Letter to Editor: Beware of Unintended Consequences of Talbot County Comp Plan Amendment

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I write as a concerned citizen who is in favor of extending sewer lines to Neavitt and Bozman (and other Western villages), but who is very worried about the unintended consequences for development and future subdivision, particularly because of the way Bill 1378 is drafted.

My perspective is that of a retired real estate developer with 40 years of experience in Maryland and other jurisdictions. For over 100 years, sewer lines have been installed in most every jurisdiction in America for the primary purpose of extending and encouraging development and subdivision. The conventional wisdom is right—sewer lines spur new building.

Every developer, broker, and promoter looks to properties newly served—or about to be served—by sewer to find the new opportunities to build. And they typically hire sophisticated land-use lawyers to parse every clause of every relevant regulation, build arguments based on implications and inferences, identify every constraint that was omitted even inadvertently—all to the end of finding ways to build. This includes convincing sometimes-pliable politicians to subsequently modify zoning or other regulations—since, after all, the land now is sewered and development ought not be constrained. This of course is why so many citizens are rightly concerned about Bill 1378 and Resolution 250.

Amending the Comp Plan to permit exceptions for sewer hookups in Tier IV lands will, to some extent, trigger just such a phenomenon even here in rural Talbot County (maybe especially here in Talbot County, given our desirable waterfront property). Tier IV was held out to the public as “Resource Protection Areas…identified for preservation.” The whole schema of Tier Maps is a smart growth program, and I assure you the public believes—and was led to believe– that Tier IV lands would not be sewered, notwithstanding that the words of the Comp Plan are not so explicit.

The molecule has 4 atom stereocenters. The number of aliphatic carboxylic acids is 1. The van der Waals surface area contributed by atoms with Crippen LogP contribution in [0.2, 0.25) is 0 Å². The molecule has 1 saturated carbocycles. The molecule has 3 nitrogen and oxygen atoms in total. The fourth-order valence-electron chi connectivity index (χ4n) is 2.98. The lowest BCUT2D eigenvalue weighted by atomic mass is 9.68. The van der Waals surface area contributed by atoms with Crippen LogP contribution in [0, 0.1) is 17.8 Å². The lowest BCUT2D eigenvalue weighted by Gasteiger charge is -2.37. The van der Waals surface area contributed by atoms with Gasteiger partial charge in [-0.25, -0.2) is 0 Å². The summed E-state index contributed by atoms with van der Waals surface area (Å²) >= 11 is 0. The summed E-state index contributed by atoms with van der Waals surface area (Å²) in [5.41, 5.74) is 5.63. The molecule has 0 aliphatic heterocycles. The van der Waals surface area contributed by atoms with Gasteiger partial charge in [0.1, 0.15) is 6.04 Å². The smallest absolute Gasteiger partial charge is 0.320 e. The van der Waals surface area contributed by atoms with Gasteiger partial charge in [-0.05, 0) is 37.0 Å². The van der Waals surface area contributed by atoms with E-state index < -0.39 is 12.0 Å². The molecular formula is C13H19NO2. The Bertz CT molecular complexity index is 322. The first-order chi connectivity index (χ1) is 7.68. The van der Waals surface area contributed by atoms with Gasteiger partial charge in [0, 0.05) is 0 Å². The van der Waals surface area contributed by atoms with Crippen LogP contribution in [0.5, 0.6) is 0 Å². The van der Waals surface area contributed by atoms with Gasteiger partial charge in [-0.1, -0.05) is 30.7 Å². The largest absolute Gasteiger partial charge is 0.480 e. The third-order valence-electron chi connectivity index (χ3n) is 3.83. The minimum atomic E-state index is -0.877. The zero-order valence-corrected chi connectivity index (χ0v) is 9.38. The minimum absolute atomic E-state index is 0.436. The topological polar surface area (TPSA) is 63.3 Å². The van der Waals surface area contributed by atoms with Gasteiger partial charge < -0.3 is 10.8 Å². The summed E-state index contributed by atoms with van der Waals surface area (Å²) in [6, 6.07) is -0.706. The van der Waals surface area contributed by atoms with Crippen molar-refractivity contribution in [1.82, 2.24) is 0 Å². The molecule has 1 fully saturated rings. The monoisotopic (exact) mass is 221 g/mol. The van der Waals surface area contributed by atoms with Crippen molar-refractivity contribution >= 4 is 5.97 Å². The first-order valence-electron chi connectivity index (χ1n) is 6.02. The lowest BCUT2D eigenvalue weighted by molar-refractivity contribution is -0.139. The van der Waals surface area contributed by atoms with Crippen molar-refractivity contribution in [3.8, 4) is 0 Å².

I do understand that State law presently requires that certain properties be afforded the right to hookup to passing sewer lines in certain circumstances, and therefore, that running a sewer line to Neavitt mandates a change to the Comp Plan.

First, I believe the County would be well served if it took additional time (1) to improve Bill 1378 as described in the next paragraph; (2) to determine how much sewer capacity will be committed to undeveloped building lots already platted along the sewer line, plus those that can be subdivided under existing regulation (many of which cannot be built upon today because they do not perc); and (3) to gather similar information concerning lines likely to be run to villages other than Neavitt and Bozman. Those other lines are only notional at this point and have not been carefully studied as regards impact on Tier IV properties–yet a Comp Plan Amendment enacted now will authorize connections on those Tier IV lots as well, no take-backs

As regards the language of the Comp Plan Amendment, I believe it is essential to add Recitals to Bill 1378 which stress with unmistakable emphasis that extending sewer lines to the villages is not intended to trump or subordinate the primary goals of the Comp Plan—to provide “a high quality of life and rural conservation.” It must be unambiguous that neither the Amendment nor Resolution 250 are to be interpreted in any manner to encourage or permit development or subdivision beyond that otherwise permitted as of the date of enactment.

(Councilwoman Price’s very brief amendment #3 to Resolution 250 along these same lines is spot on—except that, in its brevity it is completely lost among the drafters’ lengthy recitals of the many benefits of sewer. And the point is even more important to be made in Bill 1378 itself, and not just as part of Resolution 250.)

Dan Watson
Easton

Letters to Editor

  1. Elizabeth Fisher says:

    My thanks to Mr. Watson for pointing out the flaws in the Comprehensive Plan Amendment. I am quite concerned about the unintended (or are they?) consequences discussed in his letter.

  2. David Lloyd says:

    Agree 100% with comments here. We need to protect the nature of our rural lands from unnecessary development.

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